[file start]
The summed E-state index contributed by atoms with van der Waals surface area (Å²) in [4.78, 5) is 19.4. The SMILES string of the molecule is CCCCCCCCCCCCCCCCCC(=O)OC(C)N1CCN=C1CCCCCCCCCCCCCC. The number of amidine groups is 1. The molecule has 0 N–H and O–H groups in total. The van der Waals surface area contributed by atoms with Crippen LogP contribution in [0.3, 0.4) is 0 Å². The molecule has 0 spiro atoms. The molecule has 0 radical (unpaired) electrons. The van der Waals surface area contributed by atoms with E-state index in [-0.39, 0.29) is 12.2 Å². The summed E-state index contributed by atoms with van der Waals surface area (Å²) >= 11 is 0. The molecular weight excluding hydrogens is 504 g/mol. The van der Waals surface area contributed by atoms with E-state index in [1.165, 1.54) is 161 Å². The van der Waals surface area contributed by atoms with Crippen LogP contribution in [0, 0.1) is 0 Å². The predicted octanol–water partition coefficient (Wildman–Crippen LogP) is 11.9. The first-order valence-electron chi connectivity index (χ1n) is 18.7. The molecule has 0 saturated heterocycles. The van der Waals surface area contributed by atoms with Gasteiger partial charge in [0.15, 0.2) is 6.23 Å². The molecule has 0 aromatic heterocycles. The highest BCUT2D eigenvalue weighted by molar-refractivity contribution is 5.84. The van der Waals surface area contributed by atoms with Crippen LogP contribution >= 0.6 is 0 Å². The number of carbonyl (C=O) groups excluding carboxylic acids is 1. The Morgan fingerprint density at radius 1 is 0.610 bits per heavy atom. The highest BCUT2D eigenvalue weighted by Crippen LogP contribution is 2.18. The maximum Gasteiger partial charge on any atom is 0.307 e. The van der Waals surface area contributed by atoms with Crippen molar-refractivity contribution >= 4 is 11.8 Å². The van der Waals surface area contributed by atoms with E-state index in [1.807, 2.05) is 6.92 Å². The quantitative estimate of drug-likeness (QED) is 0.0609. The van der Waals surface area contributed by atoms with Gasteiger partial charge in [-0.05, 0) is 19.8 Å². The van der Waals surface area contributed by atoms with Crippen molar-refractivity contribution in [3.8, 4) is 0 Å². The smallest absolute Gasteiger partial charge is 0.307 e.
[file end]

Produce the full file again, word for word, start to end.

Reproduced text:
The summed E-state index contributed by atoms with van der Waals surface area (Å²) in [4.78, 5) is 19.4. The SMILES string of the molecule is CCCCCCCCCCCCCCCCCC(=O)OC(C)N1CCN=C1CCCCCCCCCCCCCC. The number of amidine groups is 1. The molecule has 0 N–H and O–H groups in total. The van der Waals surface area contributed by atoms with Crippen LogP contribution in [0.3, 0.4) is 0 Å². The molecule has 0 spiro atoms. The molecule has 0 radical (unpaired) electrons. The van der Waals surface area contributed by atoms with E-state index in [-0.39, 0.29) is 12.2 Å². The summed E-state index contributed by atoms with van der Waals surface area (Å²) >= 11 is 0. The molecular weight excluding hydrogens is 504 g/mol. The van der Waals surface area contributed by atoms with E-state index in [1.165, 1.54) is 161 Å². The van der Waals surface area contributed by atoms with Crippen LogP contribution in [0, 0.1) is 0 Å². The predicted octanol–water partition coefficient (Wildman–Crippen LogP) is 11.9. The first-order valence-electron chi connectivity index (χ1n) is 18.7. The molecule has 0 saturated heterocycles. The van der Waals surface area contributed by atoms with Gasteiger partial charge in [0.15, 0.2) is 6.23 Å². The molecule has 0 aromatic heterocycles. The highest BCUT2D eigenvalue weighted by molar-refractivity contribution is 5.84. The van der Waals surface area contributed by atoms with Crippen LogP contribution >= 0.6 is 0 Å². The number of carbonyl (C=O) groups excluding carboxylic acids is 1. The Morgan fingerprint density at radius 1 is 0.610 bits per heavy atom. The highest BCUT2D eigenvalue weighted by Crippen LogP contribution is 2.18. The maximum Gasteiger partial charge on any atom is 0.307 e. The van der Waals surface area contributed by atoms with Crippen molar-refractivity contribution >= 4 is 11.8 Å². The van der Waals surface area contributed by atoms with E-state index in [1.807, 2.05) is 6.92 Å². The quantitative estimate of drug-likeness (QED) is 0.0609. The van der Waals surface area contributed by atoms with Gasteiger partial charge in [-0.05, 0) is 19.8 Å². The van der Waals surface area contributed by atoms with Crippen molar-refractivity contribution in [3.8, 4) is 0 Å². The smallest absolute Gasteiger partial charge is 0.307 e.